As a reporter who writes about artists, I have a short list of dream interviews — that is to say, people I would love to talk to, not so much for journalistic purposes, but because it would fulfill a lifelong goal. One of them is Matt Thiessen, a hero of my youth and the lead singer of the seminal Christian rock band Relient K.

When I finally lined up a phone interview with Thiessen, I panicked. How could I tell him about the six dozen times I listened to the melancholy Relient K ballad “Jefferson Aero Plane” after breaking up with my girlfriend in high school? Should I tell him that I started wearing Western-style button-up shirts as a teenager (and continue to do so to this day) because of a poster I had in my room of him wearing one? Did he need to know that my brother and I had once played a cover of “I Celebrate the Day” on piano with shaky vocals at a Christmas Eve church service?

Instead of telling him all that, I told him that I had thrown a few bags of Skittles and Combos onstage at Relient K concerts in my days. It was a reference to a hidden track on the band’s 2001 pop-punk breakout album The Anatomy of the Tongue in Cheek, one that I hoped would tip my hat as a fanboy without excessively skeeving him out. I think it worked. “No, that’s awesome,” Thiessen said. “I was talking to my dad about that the other day, and it’s a really cool rite of passage … It’s a cool thing when someone says that.”

From their humble roots in Canton, Ohio, to their rock-radio ascendancy in the mid-2000s to their current incarnation as a venerable pop act, Relient K has always been the sort of band that inspired superfans — and the sort of band that you could talk about with your parents. Their songs were a staple in my Southern Baptist church youth group, and we caught them live at Carowinds’ Christian Music Days more than once.

Today, only two of the original band members remain: Thiessen on guitar, piano, and vocals, and his childhood friend Matt Hoopes on guitar and backing vocals. And where a younger Thiessen once penned slaphappy anthems about ThunderCats and Marilyn Manson eating his girlfriend, the band has trafficked in soberer reflections of late; 2009’s Forget and Not Slow Down was a cathartic breakup album, and this year’s Collapsible Lung (released July 2 on Mono Vs. Stereo) includes a hodgepodge of pop-rock and dance-pop genre studies and the country-sob-song line “Can’t drink enough to wash her down.”

Thiessen has also racked up a few co-writing credits, famously with Kelly Clarkson and Owl City, but Collapsible Lung marks the first time he called in co-writers of his own, including Ari Levine (CeeLo Green, Bruno Mars) and Evan Bogart (Beyonce, Rihanna). “If I Could Take You Home” is a synth-driven pulse-pounder, “PTL” features a killer falsetto chorus, and “Lost Boy” sounds like a lost Maroon 5 track.

“I think it was a reaction to not really knowing what to do in 2013,” Thiessen says of the band’s seventh full-length album. Still, you can hear Thiessen’s trademark snark and self-deprecation, including on the bombastic “PTL,” when he sings, “I never meant to be a part-time lover/ Then again, I’ve never been a full-time man.” I ask Thiessen how much of him is in the lyrics anymore, and he explains that the whole album was a process of trying “to see what would happen if I wasn’t such a control freak in the studio.”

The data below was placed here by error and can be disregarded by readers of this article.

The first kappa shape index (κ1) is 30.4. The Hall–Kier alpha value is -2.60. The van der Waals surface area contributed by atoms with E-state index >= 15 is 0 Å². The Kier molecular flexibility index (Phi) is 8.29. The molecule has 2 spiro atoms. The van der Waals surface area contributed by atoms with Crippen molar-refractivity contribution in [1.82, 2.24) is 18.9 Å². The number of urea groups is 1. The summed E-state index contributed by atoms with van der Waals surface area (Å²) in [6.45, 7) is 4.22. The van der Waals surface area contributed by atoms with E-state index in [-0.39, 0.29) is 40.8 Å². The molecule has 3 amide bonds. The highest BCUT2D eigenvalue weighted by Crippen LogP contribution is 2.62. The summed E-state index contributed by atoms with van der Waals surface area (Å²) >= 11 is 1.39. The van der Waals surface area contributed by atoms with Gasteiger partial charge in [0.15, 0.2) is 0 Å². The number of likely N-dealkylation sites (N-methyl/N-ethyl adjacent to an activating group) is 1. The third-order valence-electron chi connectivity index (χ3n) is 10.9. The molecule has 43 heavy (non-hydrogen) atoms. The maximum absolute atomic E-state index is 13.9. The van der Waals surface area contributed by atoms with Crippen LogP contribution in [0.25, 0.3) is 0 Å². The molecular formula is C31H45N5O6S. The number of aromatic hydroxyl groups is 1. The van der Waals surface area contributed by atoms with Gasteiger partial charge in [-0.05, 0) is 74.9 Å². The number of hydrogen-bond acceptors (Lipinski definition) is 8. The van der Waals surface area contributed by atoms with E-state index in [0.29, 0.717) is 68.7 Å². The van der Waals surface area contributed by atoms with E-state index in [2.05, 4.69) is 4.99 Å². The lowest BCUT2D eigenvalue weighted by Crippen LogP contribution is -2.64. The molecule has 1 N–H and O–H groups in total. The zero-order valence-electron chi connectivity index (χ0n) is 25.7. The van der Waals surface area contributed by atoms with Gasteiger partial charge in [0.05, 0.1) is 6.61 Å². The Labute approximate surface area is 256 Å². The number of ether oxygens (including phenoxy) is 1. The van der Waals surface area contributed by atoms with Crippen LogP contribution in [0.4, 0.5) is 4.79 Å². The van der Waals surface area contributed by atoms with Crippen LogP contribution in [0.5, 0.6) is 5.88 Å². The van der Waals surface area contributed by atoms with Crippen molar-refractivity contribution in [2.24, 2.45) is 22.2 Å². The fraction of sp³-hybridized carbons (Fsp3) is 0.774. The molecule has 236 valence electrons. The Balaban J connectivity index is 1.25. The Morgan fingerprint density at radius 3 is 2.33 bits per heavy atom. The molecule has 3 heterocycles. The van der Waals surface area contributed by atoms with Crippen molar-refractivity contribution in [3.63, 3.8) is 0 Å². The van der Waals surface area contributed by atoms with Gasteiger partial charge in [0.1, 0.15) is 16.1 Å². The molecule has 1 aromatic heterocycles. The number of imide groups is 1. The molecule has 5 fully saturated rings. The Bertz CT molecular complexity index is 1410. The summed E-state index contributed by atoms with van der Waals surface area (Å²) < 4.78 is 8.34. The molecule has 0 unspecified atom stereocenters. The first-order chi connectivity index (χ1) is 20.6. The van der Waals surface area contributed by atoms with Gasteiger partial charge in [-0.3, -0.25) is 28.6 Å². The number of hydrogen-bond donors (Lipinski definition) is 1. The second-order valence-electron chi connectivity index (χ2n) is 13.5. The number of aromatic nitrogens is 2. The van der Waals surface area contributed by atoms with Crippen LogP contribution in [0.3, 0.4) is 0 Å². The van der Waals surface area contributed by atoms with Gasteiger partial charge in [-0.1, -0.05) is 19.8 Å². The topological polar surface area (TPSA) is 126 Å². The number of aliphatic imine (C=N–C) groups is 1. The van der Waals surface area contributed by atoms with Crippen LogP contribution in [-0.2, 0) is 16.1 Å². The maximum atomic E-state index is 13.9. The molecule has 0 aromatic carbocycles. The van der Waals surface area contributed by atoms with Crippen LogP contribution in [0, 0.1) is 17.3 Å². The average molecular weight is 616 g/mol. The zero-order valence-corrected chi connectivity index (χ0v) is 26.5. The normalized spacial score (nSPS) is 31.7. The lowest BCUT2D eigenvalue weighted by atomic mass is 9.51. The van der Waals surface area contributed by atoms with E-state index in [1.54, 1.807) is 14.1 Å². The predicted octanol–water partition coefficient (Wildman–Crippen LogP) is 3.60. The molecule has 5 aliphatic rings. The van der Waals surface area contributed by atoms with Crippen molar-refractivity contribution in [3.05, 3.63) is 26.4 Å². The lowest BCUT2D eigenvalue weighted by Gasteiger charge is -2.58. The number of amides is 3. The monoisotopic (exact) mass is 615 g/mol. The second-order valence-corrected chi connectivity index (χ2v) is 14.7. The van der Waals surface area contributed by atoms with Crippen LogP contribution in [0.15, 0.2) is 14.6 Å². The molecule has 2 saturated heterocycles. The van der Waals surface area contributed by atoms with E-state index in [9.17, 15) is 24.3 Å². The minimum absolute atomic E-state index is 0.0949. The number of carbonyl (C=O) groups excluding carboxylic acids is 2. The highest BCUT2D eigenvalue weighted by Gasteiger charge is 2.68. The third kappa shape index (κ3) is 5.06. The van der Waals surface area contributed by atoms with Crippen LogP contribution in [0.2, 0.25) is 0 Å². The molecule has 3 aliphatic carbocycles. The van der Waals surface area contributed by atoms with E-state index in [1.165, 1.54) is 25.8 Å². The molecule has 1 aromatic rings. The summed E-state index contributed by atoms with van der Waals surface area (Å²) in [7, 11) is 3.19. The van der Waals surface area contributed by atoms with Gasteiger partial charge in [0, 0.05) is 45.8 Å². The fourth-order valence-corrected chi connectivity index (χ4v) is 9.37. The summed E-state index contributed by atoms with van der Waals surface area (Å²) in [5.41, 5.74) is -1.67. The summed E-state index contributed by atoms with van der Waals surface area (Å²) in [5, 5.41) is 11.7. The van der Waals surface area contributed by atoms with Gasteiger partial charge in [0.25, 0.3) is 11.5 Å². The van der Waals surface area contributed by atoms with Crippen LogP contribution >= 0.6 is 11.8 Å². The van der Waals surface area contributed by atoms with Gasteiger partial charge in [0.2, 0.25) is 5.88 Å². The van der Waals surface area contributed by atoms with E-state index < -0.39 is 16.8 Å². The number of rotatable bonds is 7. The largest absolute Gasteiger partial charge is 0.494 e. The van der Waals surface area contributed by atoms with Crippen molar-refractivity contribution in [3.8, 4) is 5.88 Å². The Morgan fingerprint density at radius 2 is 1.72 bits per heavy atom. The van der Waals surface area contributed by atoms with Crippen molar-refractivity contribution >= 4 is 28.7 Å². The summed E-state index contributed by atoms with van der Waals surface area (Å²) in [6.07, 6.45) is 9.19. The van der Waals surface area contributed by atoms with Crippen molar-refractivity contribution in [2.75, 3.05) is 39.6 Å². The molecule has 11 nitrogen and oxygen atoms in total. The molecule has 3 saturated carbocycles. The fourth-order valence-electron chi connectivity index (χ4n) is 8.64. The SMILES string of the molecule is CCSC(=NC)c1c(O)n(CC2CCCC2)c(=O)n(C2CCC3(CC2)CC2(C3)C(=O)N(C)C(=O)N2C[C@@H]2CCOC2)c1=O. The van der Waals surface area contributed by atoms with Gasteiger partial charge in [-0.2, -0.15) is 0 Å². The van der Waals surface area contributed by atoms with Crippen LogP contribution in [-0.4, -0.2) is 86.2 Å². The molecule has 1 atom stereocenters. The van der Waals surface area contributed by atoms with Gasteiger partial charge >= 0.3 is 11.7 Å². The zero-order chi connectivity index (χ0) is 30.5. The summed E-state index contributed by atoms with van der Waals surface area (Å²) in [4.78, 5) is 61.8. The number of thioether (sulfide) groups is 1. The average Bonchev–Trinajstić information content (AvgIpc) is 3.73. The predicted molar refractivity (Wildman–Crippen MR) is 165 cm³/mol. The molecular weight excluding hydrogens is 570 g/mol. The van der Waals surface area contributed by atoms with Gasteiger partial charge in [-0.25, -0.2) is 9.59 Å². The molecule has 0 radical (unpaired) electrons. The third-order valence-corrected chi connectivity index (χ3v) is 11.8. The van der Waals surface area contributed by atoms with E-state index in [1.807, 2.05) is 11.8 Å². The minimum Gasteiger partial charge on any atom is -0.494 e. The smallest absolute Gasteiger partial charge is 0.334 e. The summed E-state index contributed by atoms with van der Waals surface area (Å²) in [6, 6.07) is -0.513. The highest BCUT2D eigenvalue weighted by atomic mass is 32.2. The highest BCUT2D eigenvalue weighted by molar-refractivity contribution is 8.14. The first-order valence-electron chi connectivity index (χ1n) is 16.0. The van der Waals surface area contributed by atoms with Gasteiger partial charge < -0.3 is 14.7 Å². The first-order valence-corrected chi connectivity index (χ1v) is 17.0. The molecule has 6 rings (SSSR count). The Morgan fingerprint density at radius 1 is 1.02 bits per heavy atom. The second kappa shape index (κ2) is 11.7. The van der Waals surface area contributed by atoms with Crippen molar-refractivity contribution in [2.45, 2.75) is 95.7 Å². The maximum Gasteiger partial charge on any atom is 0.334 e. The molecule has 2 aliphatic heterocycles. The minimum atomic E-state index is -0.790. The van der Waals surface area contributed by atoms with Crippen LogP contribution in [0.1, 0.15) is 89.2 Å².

But even with the deeply personal lyrics on Forget and Not Slow Down, there’s already a distance between himself and the guy who wrote them.

“It’s not like you can be up there singing the songs with the exact same conviction that you had when you wrote them, because you’re over it a little bit,” Thiessen says.

The world of contemporary Christian music is notorious for parsing lyrics, decrying objectionable content, and keeping a count of how many times an artist says “Jesus” in an album (this time around, the count is zero). The critics didn’t make an exception for Collapsible Lung, in some cases spilling more ink on Thiessen’s references to sex and alcohol than on the music itself. But Thiessen says he doesn’t spend time googling his band, and the only person he’s ever felt pressure from in the lyrics department is his mother.

“I’ll have to go check out what they have to say about it, but honestly, my mom, she knows about life, and it’s not like everybody’s perfect,” Thiessen says. “She doesn’t take offense to it, she’s just probably bummed that I would air some of that laundry. But I’ve always been one to sing about making mistakes and trying to find redemption in life, and I think she gets that.”

I think I get it too.

There is one direct reference to the Christian Trinity on Collapsible Lung, and it comes at the end, on the title track: “And I’m feeling backwards when I’m trying the most/ And I hope I haven’t heard the last words from the Holy Ghost.”

“Sometimes something super-poignant changes your direction in life, and it’s nice when that happens, and you’re always hoping that something else like that is going to happen where your eyes are a little bit more opened and you make better decisions,” Thiessen says. “I definitely believe in the Holy Spirit, and it’s just nice to invite it in.”